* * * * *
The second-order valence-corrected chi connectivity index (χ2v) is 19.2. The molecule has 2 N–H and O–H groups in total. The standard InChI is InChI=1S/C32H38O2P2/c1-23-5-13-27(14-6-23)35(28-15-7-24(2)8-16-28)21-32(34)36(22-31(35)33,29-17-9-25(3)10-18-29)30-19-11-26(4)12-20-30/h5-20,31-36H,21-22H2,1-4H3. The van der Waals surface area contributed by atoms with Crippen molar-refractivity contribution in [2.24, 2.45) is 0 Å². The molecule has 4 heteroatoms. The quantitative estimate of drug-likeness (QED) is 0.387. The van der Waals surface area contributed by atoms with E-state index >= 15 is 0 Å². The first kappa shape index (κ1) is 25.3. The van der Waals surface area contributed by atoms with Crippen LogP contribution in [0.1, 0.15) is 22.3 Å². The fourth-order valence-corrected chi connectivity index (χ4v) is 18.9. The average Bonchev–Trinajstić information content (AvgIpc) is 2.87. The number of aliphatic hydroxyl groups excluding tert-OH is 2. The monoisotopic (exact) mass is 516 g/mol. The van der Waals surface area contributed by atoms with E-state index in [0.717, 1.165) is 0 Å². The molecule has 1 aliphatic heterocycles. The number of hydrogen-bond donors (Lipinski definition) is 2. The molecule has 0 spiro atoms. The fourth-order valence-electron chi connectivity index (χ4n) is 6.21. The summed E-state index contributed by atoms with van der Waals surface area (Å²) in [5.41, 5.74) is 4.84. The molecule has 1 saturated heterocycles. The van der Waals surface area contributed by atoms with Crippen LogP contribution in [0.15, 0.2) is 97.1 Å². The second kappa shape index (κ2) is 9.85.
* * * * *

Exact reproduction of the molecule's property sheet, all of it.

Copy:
The second-order valence-corrected chi connectivity index (χ2v) is 19.2. The molecule has 2 N–H and O–H groups in total. The standard InChI is InChI=1S/C32H38O2P2/c1-23-5-13-27(14-6-23)35(28-15-7-24(2)8-16-28)21-32(34)36(22-31(35)33,29-17-9-25(3)10-18-29)30-19-11-26(4)12-20-30/h5-20,31-36H,21-22H2,1-4H3. The van der Waals surface area contributed by atoms with Crippen molar-refractivity contribution in [2.24, 2.45) is 0 Å². The molecule has 4 heteroatoms. The quantitative estimate of drug-likeness (QED) is 0.387. The van der Waals surface area contributed by atoms with E-state index >= 15 is 0 Å². The first kappa shape index (κ1) is 25.3. The van der Waals surface area contributed by atoms with Crippen LogP contribution in [0.1, 0.15) is 22.3 Å². The fourth-order valence-corrected chi connectivity index (χ4v) is 18.9. The average Bonchev–Trinajstić information content (AvgIpc) is 2.87. The number of aliphatic hydroxyl groups excluding tert-OH is 2. The monoisotopic (exact) mass is 516 g/mol. The van der Waals surface area contributed by atoms with E-state index in [0.717, 1.165) is 0 Å². The molecule has 1 aliphatic heterocycles. The number of hydrogen-bond donors (Lipinski definition) is 2. The molecule has 0 spiro atoms. The fourth-order valence-electron chi connectivity index (χ4n) is 6.21. The summed E-state index contributed by atoms with van der Waals surface area (Å²) in [5.41, 5.74) is 4.84. The molecule has 1 saturated heterocycles. The van der Waals surface area contributed by atoms with Crippen LogP contribution in [0.15, 0.2) is 97.1 Å². The second kappa shape index (κ2) is 9.85.